Intel has designed a new approach. Called Foveros, it allows many different chips built with different technology “nodes” and of different functionality to be stacked on top of each other with very fast communications between them. It also has sufficient power and heat transfer to make the resulting device nearly as effective as a monolithic chip. This type of technology has always been attractive, but it’s only now that Intel has found a way to make its performance and cost of manufacture competitive.
3D stacking techniques have been used in memory for some time, but that is a much simpler problem than in heterogeneous systems, with memory having more regular chip structures and simpler communications requirements than the diverse size/configurations/IO commonly found in heterogeneous processing circuits.
This is an important step for Intel, and ultimately the overall market. It allows Intel to use older technology it has already proven as being reliable and capable and that does not really benefit from being redesigned for newer process nodes. And it allows the components to be reused — thus extending the design cost recovery window, as well as making them available from already-proven, high-volume production facilities.
Some would say Intel is moving down this route because it lost its once two- to three-year advantage in process technology to more nimble players (e.g., TSMC). Certainly Intel has much to do to fix its process manufacturing problems. But many future chips will need circuits that don’t always lend themselves to the most modern process (e.g., FPGAs for AI programming, non-volatile memories, Input/Output and communications/5G), nor do well being embedded in massive monolithic system chips. Having an ability to mix and match circuits from various processes while maintaining overall performance is highly advantageous. Further, it relieves the burden of having to produce a fully monolithic implementation of specialty chips (expensive and with a lengthy time to market), and it creates an ability for Intel to put other circuits — even those potentially designed by a customer or third party — on the final product.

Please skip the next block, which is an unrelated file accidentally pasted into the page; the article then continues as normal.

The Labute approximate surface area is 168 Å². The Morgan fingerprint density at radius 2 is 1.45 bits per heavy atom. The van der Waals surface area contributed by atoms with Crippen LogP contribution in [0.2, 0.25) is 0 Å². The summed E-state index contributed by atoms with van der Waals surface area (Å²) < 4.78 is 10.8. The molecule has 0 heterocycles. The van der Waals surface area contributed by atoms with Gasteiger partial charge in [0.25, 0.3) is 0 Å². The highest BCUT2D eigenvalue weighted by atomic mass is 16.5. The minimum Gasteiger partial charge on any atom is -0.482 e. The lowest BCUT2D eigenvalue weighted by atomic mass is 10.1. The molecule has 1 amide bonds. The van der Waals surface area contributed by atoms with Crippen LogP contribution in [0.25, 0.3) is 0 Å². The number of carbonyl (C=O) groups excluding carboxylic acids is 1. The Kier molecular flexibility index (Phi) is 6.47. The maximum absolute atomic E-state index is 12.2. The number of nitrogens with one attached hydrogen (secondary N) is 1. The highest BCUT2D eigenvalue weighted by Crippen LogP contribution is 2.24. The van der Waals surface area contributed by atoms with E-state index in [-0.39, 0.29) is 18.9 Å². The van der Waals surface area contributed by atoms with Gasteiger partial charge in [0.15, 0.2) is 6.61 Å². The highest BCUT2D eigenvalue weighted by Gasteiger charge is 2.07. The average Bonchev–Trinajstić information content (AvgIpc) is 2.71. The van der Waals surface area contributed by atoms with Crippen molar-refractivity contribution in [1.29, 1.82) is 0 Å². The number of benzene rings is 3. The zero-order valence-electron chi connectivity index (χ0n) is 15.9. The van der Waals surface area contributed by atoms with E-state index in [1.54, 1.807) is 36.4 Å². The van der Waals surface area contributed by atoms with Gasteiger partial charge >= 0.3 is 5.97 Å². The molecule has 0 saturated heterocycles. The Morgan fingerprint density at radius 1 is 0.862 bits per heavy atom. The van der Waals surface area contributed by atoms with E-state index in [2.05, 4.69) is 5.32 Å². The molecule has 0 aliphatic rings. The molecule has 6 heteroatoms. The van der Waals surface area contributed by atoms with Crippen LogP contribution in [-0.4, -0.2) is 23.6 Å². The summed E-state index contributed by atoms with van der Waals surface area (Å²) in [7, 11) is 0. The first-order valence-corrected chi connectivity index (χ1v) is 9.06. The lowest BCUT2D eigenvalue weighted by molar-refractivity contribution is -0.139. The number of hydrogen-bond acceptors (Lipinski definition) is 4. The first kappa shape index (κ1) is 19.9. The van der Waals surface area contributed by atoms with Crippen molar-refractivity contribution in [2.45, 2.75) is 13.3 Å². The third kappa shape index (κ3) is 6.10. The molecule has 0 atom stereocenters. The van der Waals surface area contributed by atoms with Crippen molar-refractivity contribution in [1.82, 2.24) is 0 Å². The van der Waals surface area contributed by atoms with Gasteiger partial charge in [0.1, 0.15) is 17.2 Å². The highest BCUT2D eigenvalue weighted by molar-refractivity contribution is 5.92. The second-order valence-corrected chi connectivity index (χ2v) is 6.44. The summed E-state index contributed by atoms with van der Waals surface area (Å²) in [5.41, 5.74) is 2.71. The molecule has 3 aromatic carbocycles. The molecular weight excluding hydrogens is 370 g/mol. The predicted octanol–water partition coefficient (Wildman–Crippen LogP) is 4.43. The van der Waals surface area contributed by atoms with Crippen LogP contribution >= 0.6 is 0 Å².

Ultimately, I believe this capability is an important step for Intel to achieve market advantage and that the benefits will be seen over the next one to two years. I also expect to see Intel’s competitors work on a similar approach to this 3D stacking capability (just as they did in FinFET transistor technology in the past) to recover some market advantages. But Intel claims it took them 10 years to perfect this technology, so it's unlikely competitors can duplicate it very quickly.
Besides the benefits to Intel, which should be significant, I expect this technology to benefit the market in general, as it brings more heterogeneous compute capability to more specialized computing workloads faster and for lower costs — and especially in areas where more limited quantities don’t enable the massive runs needed for fully monolithic design solutions to be economical. And that should be good for everyone. After all, that’s what Moore’s Law is really about.
Thanks to Jack Gold (see source)